Trials are held for many things, from swearing to stealing binders. “We hold trials for the minor things,” Mr. Hansen said. He explained that if a situation is serious, it is handed over to the principal or other appropriate personnel.

To get a trial, students need to pick up a referral sheet from the front office. On the paper, they explain what happened, as well as other students that witnessed the event. They then submit the sheet to Mr. Hansen, who determines if it is a real case, and then runs it through the court with his class.

“The greatest thing about the court is that it gives students the opportunity to control their own destiny,” said Mr. Hansen. The court has had much success with this in the past by giving students the chance to give proper punishment to their offenders.

Snack Shack is Closed Down!

Hayde Blanco, SJHS Staff Writer
Students at SJHS having fun at lunch.

Many Springville Junior High students remember the snack shack in the lunch room. Well, this year the snack shacks were closed district-wide by the Food Service Administration.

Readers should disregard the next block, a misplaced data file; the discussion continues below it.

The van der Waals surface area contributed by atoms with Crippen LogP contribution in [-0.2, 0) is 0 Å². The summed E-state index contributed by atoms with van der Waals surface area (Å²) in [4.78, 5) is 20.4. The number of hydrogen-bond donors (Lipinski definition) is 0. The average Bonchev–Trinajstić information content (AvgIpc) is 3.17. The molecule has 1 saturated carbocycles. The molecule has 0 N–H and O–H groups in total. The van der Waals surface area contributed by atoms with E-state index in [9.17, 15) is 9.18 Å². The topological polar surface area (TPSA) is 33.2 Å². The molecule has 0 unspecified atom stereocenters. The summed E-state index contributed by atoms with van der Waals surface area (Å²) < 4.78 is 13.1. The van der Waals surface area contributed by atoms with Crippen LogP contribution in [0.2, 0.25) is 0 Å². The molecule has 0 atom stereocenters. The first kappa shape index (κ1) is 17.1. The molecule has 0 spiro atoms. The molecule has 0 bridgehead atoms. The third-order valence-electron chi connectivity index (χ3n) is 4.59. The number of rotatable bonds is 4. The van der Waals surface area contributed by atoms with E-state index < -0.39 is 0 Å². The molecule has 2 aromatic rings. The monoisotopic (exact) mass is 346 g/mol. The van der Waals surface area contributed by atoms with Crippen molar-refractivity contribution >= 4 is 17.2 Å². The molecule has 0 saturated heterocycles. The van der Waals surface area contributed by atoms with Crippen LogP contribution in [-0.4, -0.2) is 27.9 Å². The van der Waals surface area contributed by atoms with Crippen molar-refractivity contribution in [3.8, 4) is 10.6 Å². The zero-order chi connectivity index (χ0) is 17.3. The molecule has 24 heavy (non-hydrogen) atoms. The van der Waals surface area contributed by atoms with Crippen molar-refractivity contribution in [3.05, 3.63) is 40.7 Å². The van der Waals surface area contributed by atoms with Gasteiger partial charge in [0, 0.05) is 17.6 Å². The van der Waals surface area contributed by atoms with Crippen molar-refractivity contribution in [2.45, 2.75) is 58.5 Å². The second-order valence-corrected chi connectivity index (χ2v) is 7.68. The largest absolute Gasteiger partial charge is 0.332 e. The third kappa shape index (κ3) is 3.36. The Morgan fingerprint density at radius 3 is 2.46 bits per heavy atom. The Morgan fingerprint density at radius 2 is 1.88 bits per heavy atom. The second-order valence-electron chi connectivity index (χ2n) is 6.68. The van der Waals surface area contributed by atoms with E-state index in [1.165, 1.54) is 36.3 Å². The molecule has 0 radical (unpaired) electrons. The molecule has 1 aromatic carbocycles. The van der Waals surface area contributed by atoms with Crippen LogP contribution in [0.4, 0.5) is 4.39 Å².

The Food Service Administration closed the snack shack down because they decided to make a new and healthier lunch line. This lunch line will serve things like apples, oranges, bananas, salad shakers, milk, nachos and breadsticks with marinara sauce. Meals are determined by the district, where they follow the guidelines set out by the Federal Government.

Mrs. Debbie Messick, Springville Junior High lunch clerk, said, “I enjoyed the options that we used to have in the room, but this will be a good thing.” Savannah Bowers, a student here at Springville Junior High, said, “I think it will be a great idea because students get more options to choose from.” The district is trying to make healthier choices available to students in the school.

The Teacher of Technology: Mr. Rencher

Jack Setzer, SJHS Staff Writer
Mr. Rencher

Springville Junior High has been a very lucky school since 1992, because Mr. David Rencher has been a teacher here for eighteen years. He says he enjoys his job of teaching technology classes. No wonder, before he was a teacher, he said he wanted to be an architect and a carpenter, among other things. Mr. Rencher “has a good mind about technology,” according to Oscar Portillo, a former student of Mr. Rencher’s.

Mr. Rencher’s classes are part of a state program called Career and Technical Education (CTE). In CTE, students learn about different things they can do when they grow up and how they can do them. Mr. Rencher teaches about careers involving things like construction, architecture, design, and some other things, like film-making.